The journalism industry isn’t known for the big bucks. Often young writers seek work on the side ranging from freelance jobs to exotic dancing as a supplement to their measly income.
One former society journalist, Sarah Tressler, lived a double life doing the latter, raking in around $2,000 a night.
Last March, however, Tressler was stripped of her reporting gig at the Houston Chronicle after their competitors, the Houston Press, exposed her secret identity.
But now the "Angry Stripper" has some great news.
She just landed a new job at The San Anotonio Express-News as a breaking news reporter, the Houston Press reports.
Editor Mike Leary told the Houston Press via e-mail that Tressler is the newest member of the paper's "Go Team," which "covers breaking news, primarily for our Website." She started on Jan. 11.
While moonlighting as a an exotic dancer and writing under the pseudonym "The Angry Stripper," Tressler detailed the sordid details of her nighttime clients including an anecdote about oral sex from actor Jeremy Piven while studying for her masters in Journalism at NYU, Gawker reported. Her bare-all style earned her a book deal and national tour.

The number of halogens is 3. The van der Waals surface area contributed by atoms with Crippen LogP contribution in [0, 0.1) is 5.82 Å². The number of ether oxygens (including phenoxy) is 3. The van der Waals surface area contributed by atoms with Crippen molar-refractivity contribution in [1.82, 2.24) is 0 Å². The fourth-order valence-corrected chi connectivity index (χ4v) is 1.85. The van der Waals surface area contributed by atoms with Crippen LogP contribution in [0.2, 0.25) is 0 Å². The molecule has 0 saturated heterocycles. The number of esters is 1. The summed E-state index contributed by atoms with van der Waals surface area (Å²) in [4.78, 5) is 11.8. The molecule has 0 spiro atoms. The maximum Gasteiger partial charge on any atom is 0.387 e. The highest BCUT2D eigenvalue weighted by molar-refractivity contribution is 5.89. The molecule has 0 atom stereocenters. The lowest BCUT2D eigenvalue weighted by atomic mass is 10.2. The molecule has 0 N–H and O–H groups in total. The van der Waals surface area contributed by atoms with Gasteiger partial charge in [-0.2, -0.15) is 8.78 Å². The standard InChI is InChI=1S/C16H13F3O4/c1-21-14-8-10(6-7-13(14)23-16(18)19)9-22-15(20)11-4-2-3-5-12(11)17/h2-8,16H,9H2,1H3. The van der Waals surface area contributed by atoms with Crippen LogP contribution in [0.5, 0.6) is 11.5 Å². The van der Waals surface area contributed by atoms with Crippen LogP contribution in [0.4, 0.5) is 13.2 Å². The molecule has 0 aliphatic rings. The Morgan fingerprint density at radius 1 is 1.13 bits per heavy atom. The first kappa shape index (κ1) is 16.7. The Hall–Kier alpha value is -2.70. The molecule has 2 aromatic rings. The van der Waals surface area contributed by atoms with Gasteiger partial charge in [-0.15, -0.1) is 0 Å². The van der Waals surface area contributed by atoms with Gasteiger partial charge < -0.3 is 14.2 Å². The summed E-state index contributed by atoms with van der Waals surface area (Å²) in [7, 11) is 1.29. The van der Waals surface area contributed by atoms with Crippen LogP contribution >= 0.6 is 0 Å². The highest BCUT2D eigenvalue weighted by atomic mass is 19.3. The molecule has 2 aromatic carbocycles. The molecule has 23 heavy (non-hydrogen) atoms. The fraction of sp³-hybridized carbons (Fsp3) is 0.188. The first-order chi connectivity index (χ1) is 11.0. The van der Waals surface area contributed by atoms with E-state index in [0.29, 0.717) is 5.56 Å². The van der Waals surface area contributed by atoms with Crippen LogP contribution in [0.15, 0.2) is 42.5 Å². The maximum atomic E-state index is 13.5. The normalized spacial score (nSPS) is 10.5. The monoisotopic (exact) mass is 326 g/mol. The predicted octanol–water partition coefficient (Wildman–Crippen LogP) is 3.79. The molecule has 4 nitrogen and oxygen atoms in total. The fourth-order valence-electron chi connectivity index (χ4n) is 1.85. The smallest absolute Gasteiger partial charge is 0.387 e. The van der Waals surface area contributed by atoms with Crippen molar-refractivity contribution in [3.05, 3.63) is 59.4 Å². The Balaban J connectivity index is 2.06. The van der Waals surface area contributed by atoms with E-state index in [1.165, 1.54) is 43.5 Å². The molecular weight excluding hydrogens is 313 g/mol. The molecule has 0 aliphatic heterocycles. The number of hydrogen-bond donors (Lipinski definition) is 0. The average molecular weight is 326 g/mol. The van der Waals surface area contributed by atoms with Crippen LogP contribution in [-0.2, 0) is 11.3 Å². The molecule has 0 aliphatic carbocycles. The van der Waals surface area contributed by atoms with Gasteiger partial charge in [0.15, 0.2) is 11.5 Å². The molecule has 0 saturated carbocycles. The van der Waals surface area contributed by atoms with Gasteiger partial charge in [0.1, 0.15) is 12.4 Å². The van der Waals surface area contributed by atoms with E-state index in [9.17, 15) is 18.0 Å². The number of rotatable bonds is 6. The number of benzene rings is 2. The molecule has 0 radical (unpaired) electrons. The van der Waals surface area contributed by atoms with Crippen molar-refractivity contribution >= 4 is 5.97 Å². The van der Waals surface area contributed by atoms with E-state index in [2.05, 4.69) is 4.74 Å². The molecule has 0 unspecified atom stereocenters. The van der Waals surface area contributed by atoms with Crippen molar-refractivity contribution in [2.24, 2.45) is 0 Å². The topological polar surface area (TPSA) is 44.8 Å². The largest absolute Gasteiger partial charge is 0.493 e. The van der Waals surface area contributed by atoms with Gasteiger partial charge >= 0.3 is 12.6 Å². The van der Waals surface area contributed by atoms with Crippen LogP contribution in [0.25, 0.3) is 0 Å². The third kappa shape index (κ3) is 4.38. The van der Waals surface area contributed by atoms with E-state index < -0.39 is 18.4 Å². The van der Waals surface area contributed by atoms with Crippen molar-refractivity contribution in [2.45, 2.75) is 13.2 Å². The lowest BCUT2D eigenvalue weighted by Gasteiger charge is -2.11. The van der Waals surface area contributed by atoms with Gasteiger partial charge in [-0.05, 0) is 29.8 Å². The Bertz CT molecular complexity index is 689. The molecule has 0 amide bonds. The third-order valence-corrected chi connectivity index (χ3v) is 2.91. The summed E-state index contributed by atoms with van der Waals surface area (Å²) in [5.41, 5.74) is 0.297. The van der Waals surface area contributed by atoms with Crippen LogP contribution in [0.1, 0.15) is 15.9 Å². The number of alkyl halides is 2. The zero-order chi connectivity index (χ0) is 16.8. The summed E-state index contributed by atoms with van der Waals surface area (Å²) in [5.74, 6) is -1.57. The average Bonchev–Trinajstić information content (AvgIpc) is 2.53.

Tressler is not alone. She is among a slew of professionals with sexed-up double lives.
Stacie Halas, a California middle-school teacher who wasfired for her porn star past was recently offered a new job, too. Dennis Hof of Nevada's infamous Nevada Brothel, Moonlite BunnyRanch is interested in hiring Halas.
Strippers are used to exposing themselves, but Sarah Tressler insists she wasn't prepared to be publicly exposed earlier this year. Tressler, 30, had been writing society columns for the Houston Chronicle</a> until March when the Houston Press, an alt-weekly revealed that she had been working as a stripper at the same time she was writing about charity balls.
When word got out about her double life, the conservative daily fired Tressler for not revealing her dance career on her job application.
Tressler started stripping to pay for college, but admits some of the tricks she learned on the job have translated well to journalism. "That's where I learned interviewing skills," she said. "I had to learn how to get to know complete strangers in a few minutes so they'd feel comfortable spending money on me, and I'd feel comfortable with them."
Tressler has since hired high-powered attorney Gloria Allred to file a former complaint with the Equal Employment Opportunity Commission against the paper. In the meantime, she is back to stripping and writing about exotic dancing as well.
Diary Of An Angry Stripper
Tressler discusses the ins and outs of her dancing career in a new book, "Diary Of An Angry Stripper."